A VNR 300 4x2 tractor shows off why its 50 degree wheel cut is a big benefit when operating in urban areas Photo Sean KilcarrAmerican Trucker
<p>A VNR 300 4x2 tractor shows off why its 50 degree wheel cut is a big benefit when operating in urban areas. (<em>Photo: Sean Kilcarr/American Trucker</em>)</p>

Is a regional spec in your trucking future?

With lengths of hauls declining and demand for urban deliveries rising, trucks spec’d for more close-in work might be a better bet.

Chris Stadler, product marketing manager for regional haul at Volvo Trucks North America (VTNA) will tell you that the reason the OEM embarked on an over two-year effort to develop a new regional truck platform – the VNR family, which replaces its old VNM model – centers around the recognition that freight distribution patterns are changing.

“We needed a more adaptable truck: one that can operate in the city as well as on the highway,” he explained to American Trucker during a ride and drive event hosted by the OEM last week in Winston-Salem, NC.

Stadler noted that while the regional market is changing, the OEM can’t bank on any one segment doing better than another.

“There are lots of good opportunities in the regional market: bulk haul, tanker, city delivers, P&D [pickup and delivery], flatbed, construction, and LTL,” he emphasized. “But there are also lots of changes, too. We had anticipated more regional versus long haul when the expanded Panama Canal opened. Also the oil and natural gas fields are only slowly recovering.”

A VNR 640 6x2 tractor.

Those are some of the reasons why demand for regional trucks slumped in recent years. For example, according to VTNA data, in 2014 the regional haul market accounted for 66,300 units, humping to 72,320 units in 2015.

But in 2016, demand dropped to 54,029 units. Comparing year-to-date regional market sales through March 2016 to year-to-date sales through March 2017, the decline is steeper: 15,519 units against 11,762 units, respectively.

Still, Magnus Koeck, VTNA’s vice president of marketing and brand management, stressed that 54,000-plus units remains “a big market.”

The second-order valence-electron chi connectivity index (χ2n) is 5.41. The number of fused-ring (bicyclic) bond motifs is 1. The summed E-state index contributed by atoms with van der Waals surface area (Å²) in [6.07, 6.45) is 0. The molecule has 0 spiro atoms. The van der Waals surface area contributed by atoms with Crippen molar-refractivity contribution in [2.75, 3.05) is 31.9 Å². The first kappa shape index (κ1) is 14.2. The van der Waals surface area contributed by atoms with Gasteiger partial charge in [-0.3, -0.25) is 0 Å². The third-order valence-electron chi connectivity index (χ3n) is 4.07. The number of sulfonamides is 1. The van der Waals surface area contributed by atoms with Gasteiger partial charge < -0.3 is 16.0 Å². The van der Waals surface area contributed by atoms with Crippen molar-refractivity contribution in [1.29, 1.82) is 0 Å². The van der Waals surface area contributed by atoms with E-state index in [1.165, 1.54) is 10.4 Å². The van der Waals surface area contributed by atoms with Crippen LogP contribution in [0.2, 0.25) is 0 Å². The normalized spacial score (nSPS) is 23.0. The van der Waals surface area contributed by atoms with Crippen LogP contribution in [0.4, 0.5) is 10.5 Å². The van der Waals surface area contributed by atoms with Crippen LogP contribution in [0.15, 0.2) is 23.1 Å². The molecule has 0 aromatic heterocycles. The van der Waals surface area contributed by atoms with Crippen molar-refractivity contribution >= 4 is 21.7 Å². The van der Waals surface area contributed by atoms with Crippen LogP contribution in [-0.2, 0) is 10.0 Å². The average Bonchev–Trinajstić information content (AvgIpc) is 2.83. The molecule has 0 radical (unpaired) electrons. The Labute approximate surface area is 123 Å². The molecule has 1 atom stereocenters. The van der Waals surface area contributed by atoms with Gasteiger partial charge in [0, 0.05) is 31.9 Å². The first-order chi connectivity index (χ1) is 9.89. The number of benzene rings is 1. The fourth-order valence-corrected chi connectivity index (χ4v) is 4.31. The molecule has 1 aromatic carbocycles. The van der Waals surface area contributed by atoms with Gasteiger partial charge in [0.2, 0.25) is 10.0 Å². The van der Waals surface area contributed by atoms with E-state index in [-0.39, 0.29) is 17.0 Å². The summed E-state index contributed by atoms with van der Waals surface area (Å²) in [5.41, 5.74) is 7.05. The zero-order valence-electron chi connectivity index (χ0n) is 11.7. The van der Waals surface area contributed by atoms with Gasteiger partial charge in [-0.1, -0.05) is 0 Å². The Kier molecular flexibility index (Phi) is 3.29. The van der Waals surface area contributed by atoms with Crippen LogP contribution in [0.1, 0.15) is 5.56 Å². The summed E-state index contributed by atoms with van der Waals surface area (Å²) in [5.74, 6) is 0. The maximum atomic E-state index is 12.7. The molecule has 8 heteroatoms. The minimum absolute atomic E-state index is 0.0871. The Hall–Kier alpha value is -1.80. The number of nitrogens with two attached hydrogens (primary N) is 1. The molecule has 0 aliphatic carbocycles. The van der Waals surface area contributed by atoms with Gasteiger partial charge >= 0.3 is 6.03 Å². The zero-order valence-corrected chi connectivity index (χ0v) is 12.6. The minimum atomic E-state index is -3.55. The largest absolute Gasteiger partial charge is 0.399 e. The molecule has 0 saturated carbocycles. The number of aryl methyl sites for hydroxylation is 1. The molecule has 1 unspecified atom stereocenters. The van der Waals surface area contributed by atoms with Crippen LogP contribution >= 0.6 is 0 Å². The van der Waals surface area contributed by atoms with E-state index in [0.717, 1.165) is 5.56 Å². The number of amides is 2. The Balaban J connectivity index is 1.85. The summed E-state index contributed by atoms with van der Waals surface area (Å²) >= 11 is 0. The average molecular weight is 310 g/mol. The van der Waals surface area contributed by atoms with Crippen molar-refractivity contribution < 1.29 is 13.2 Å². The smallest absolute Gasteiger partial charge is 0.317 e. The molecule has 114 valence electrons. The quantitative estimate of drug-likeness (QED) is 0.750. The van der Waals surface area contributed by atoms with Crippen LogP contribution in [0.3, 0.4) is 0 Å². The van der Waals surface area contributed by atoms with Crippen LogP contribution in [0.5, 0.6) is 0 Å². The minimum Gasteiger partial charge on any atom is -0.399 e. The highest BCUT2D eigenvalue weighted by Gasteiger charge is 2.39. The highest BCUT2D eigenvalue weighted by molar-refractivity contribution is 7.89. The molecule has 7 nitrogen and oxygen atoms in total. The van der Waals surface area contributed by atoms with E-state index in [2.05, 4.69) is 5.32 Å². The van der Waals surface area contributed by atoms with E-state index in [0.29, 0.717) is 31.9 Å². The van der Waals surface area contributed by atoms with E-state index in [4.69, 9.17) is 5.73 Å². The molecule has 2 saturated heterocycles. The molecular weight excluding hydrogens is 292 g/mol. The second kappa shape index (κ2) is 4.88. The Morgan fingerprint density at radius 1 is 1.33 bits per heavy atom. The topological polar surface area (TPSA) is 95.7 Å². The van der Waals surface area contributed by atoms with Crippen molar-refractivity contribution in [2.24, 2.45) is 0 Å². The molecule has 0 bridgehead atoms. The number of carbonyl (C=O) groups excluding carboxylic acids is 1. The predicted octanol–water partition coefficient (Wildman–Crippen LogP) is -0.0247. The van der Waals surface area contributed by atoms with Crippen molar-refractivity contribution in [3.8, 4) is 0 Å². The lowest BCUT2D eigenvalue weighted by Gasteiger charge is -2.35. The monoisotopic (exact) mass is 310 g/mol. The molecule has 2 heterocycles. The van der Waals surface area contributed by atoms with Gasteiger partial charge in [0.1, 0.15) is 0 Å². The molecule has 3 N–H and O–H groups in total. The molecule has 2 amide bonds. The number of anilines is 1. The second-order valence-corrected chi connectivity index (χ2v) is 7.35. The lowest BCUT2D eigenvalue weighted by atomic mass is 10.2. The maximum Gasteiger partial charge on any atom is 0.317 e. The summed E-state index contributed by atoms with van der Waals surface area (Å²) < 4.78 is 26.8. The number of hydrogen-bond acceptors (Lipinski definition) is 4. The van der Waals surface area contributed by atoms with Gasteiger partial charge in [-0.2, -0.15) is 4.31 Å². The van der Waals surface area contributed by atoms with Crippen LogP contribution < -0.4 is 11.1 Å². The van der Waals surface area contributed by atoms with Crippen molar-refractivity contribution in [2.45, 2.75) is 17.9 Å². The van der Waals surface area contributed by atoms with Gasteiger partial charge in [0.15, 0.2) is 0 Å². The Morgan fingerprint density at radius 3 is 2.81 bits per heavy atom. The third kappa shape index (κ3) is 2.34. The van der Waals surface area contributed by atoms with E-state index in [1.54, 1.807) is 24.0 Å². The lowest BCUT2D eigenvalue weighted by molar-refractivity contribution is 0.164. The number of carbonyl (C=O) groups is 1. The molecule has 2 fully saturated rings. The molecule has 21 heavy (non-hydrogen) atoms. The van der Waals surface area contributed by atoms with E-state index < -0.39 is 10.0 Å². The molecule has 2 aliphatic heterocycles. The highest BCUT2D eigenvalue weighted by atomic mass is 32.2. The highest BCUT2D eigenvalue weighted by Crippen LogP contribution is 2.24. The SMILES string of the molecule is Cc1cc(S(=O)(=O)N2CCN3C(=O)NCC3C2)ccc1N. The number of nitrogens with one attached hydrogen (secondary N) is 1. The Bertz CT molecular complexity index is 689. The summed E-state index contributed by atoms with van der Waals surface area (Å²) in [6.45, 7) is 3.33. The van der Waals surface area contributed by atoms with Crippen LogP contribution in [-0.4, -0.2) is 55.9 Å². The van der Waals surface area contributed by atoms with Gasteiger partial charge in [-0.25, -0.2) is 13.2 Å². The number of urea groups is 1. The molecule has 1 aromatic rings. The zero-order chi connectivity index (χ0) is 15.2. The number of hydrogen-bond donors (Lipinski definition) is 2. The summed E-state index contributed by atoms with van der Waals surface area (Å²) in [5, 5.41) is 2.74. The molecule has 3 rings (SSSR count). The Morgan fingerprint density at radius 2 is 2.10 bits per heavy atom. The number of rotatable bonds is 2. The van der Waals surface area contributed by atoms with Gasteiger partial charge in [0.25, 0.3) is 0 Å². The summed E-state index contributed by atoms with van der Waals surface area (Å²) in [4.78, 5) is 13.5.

And demand for regional truck specs may grow if the trends shifting freight patterns continue to gain steam.

John Larkin – managing director and head of transportation capital markets research for Stifel Capital Markets – recently noted that the “modal mix” for delivering freight may be undergoing some major changes – shifts being brought about in no small part by the rapid growth of e-commerce, changes to how goods are packaged for transport, and supply chain reorganization efforts.

“With distribution and fulfillment centers ever closer to the end markets,  with the continued miniaturization of products and packaging, and with manufacturing moving closer to local distribution and fulfillment centers, the truckload (TL) sector seems to be losing a little market share,” he said.

A VNR 400 6x4 with 42-in. sleeper

As a result, intermodal, less-than-truckload (LTL), and private and/or dedicated fleets seem to be generally picking up some market share; at least from where Larkin sits.

Perhaps the biggest change in the regional sector, though, is how truck OEMs are now getting more focused on driver recruitment and retention issues, said Stadler, as less and less people want to get into trucking.

“They don’t want to be gone weeks at a time anymore and that’s why LTL fleets, for example, are creating more hubs and distribution points: that leads to more short hauls,” he noted. “We’ve also heard there is more demand for timed deliveries, too. So we want to put the right truck into the right application and not just for today but for five to 15 years down the road.”

That means adding more electronics and “gadgets,” from Stadler’s viewpoint, that give the “younger generation” vehicle operating parameters that appeal to them, while keeping it “intuitive” for the current generation of truck drivers.

“It’s about making it easier for all generations [of truck drivers] to adapt to using it,” he stressed. “We want to make sure it can be operated by those who’ve never seen a manual transmission in their life. Make it adaptable.”

It also must be a more cost-effective truck as well, Stadler stressed. For example, he said the VNR’s improved aerodynamic profile can boost fuel economy 1% compared to the previous VNM model, while the VNR’s Volvo GHG2017 powertrain can offer a further 2.5% to 3.5% gain in fuel efficiency versus the VNM.

“Regional can longer be a hand-me-down from long haul; it must offer better performance and fuel efficiency, too,” Stadler pointed out. “While regional [fleets] don’t usually think about fuel economy, fuel is still their biggest cost. So getting an extra one to two miles per gallon when they are operating on the highway is an additional savings in the wallet for them.”

Regional customers also keep truck a long time, he added: five to 15 years for some of them. “They’ll start it in bulk hauling, then move to flatbed and then finally to dry van. They use the truck to its full potential,” he explained. “My mission is to give the customer a truck that can do all of those jobs.”

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